Locked Up for Being Poor

City accused of unlawfully jailing indigent defendants over unpaid fines

Locked Up for Being Poor

The city of Austin could consider new language to combat the issue of Austinites serving jail time over unpaid fines at the Municipal Court as early as next week, City Council Member Ann Kitchen has said. At present, council members are reviewing a nine-page report published by the Office of the City Auditor on alternatives to incarceration for indigent defendants at the Downtown court.

Kitchen requested the report after defense attorneys indicated that indigent defendants get jailed more often than they should. It's unconstitutional to jail people who cannot pay Class C misdemeanor fines. Federal and state law both advise that courts must require incarceration alternatives for indigent defendants, whether through payment plans, community service, or fee waivers. The U.S. Department of Justice reiterated this directive in a "Dear Colleague" letter issued March 14.

Yet these jailings happen often. Indigent defendants incur petty fines, which grow as they're unable to pay or make scheduled court appearances. They also face additional fines for new violations. According to the Texas Office of Court Admin­istra­tion, during a 365-day stretch from Sept. 2014 to Aug. 2015, 19,591 Austinites satisfied their case requirements by accumulating jail credit – often at $50 a day – out of 90,708 total issued warrants. A Municipal Court representative noted that an indeterminate number of those 19,591 specifically chose to satisfy their credits through time served in jail.

With help from attorney Rebecca Bernhardt and the Texas Fair Defense Project, Valerie Gonzales and Maria Salazar filed a class action lawsuit against the city last October, claiming their jailings were unconstitutional. Both were indigent and, because they were poor, couldn't pay the accumulating fines – many of which were the products of their own poverty. A third woman, Karian Harris, joined the suit in December. The case was dismissed in March for failing to provide sufficient evidence of a claim. Bernhardt's focus has since centered on the magistrate process, and whether defendants are being provided with ample opportunity to explain that they're too poor to pay their fines.

Bernhardt has tried to obtain access to magistrate hearings and the questions magistrate judges ask of indigent defendants. She cites open court laws, and language in Code of Criminal Procedure stipulating that magistrate hearings have to be recorded. She said the Travis County Sheriff's Office has prevented access to the hearings on account of security issues. "In our view, that's an important moment," said Bern­hardt, executive director of the Texas Fair Defense Project. "Your liberties have been taken away, but the judge is making a decision of whether to jail you further or not."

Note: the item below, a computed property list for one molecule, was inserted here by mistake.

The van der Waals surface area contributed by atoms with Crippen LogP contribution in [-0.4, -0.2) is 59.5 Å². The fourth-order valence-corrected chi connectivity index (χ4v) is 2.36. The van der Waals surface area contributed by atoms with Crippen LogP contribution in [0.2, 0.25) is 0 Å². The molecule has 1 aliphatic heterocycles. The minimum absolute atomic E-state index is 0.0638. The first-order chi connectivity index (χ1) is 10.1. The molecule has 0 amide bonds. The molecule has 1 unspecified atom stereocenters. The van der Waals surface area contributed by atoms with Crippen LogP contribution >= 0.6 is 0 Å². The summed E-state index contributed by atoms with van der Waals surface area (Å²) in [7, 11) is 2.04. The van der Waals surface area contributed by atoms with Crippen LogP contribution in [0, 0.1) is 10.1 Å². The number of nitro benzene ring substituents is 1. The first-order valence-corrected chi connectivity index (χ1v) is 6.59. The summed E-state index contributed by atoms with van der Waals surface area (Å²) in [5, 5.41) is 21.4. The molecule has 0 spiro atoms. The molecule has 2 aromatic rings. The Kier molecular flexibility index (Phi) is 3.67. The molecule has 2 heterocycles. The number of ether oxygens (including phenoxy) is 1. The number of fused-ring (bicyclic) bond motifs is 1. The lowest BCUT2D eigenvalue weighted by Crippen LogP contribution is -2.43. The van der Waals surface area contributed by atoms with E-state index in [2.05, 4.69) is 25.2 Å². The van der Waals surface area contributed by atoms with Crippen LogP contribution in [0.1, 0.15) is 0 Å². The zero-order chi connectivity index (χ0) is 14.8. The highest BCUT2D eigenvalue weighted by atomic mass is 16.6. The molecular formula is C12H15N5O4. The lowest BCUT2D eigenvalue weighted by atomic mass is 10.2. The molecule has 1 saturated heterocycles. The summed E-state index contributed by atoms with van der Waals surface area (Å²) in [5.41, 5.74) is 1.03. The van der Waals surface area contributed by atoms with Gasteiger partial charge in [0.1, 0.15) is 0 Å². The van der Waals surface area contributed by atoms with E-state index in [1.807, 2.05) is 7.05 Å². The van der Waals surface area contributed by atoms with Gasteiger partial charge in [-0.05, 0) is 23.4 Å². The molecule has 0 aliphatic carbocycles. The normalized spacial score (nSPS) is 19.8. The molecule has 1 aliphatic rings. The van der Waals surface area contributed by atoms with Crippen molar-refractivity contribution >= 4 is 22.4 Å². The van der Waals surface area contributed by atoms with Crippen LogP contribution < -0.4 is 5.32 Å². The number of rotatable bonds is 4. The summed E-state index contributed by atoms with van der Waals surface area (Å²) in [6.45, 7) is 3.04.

City legal acknowledges the requirement for recorded hearings, but said the city believes recordings can be written, electronic, or "in another form of documentation." City legal also stressed that the court provides a number of opportunities for defendants to discuss their case with a judge, such as open walk-in mitigation dockets and staffers who work with defendants to complete financial assessment evaluations: "Defendants can also request extensions on community service or payment plans, request that jail credit be applied to their cases, hand in late paperwork, show hardship or other inability to complete community service, and bring other issues before the court" at will. In addition, judges may release defendants facing possible incarceration commitments if they can show that hardship prevented them from completing community service assignments.

How that interpretation jibes with Council should play out gradually as members get back to work. Kitchen said "there's no intention" for the city to incarcerate defendants because they cannot pay. "It's not something that will [take] a long time," she said. "We've got this information [from the OCA] now, and we've got the stakeholders. We're very actively thinking about what would be an appropriate step moving forward."

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Chase Hoffberger, Aug. 19, 2016

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Austin Municipal Court, Ann Kitchen, Office of the City Auditor, Rebecca Bernhardt, Texas Fair Defense Project

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